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12th USENIX Security Symposium — Abstract

Pp. 231-242 of the Proceedings

Preventing Privilege Escalation

Niels Provos, CITI, University of Michigan; Markus Friedl, GeNUA mbH; Peter Honeyman, CITI, University of Michigan


Many operating system services require special privilege to execute their tasks. A programming error in a privileged service opens the door to system compromise in the form of unauthorized acquisition of privileges. In the worst case, a remote attacker may obtain superuser privileges. In this paper, we discuss the methodology and design of privilege separation, a generic approach that lets parts of an application run with different levels of privilege. Programming errors occurring in the unprivileged parts can no longer be abused to gain unauthorized privileges. Privilege separation is orthogonal to capability systems or application confinement and enhances the security of such systems even further.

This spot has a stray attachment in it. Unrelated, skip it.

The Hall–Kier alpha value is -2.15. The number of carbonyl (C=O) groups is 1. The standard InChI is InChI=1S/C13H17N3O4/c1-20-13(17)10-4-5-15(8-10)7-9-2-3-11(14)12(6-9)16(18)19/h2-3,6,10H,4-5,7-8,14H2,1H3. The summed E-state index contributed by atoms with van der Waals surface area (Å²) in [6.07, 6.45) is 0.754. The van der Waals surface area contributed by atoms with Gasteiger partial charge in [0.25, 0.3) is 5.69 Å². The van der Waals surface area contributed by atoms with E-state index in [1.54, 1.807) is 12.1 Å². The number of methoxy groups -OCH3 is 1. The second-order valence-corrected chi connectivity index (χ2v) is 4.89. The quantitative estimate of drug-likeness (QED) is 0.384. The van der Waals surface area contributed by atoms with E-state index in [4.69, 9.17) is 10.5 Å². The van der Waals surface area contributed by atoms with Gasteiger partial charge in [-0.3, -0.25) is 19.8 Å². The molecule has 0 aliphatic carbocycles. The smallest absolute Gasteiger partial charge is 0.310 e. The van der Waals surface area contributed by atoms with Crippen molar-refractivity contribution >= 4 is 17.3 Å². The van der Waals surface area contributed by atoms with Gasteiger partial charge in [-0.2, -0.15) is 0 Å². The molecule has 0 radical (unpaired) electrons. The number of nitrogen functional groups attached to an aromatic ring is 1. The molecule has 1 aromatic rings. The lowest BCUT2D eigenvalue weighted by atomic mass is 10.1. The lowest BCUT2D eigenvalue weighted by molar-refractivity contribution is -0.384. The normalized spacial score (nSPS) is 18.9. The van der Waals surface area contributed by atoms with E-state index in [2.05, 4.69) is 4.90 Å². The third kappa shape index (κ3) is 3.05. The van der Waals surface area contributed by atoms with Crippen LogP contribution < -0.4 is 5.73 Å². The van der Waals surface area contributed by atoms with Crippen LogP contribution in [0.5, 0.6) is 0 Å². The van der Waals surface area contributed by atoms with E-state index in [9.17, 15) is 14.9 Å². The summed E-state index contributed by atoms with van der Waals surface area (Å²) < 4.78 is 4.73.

Privilege separation is especially useful for system services that authenticate users. These services execute privileged operations depending on internal state not known to an application confinement mechanism. As a concrete example, the concept of privilege separation has been implemented in OpenSSH. However, privilege separation is equally useful for other authenticating services. We illustrate how separation of privileges reduces the amount of OpenSSH code that is executed with special privilege. Privilege separation prevents known security vulnerabilities in prior OpenSSH versions including some that were unknown at the time of its implementation.

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Last changed: 7 Nov. 2003 jel
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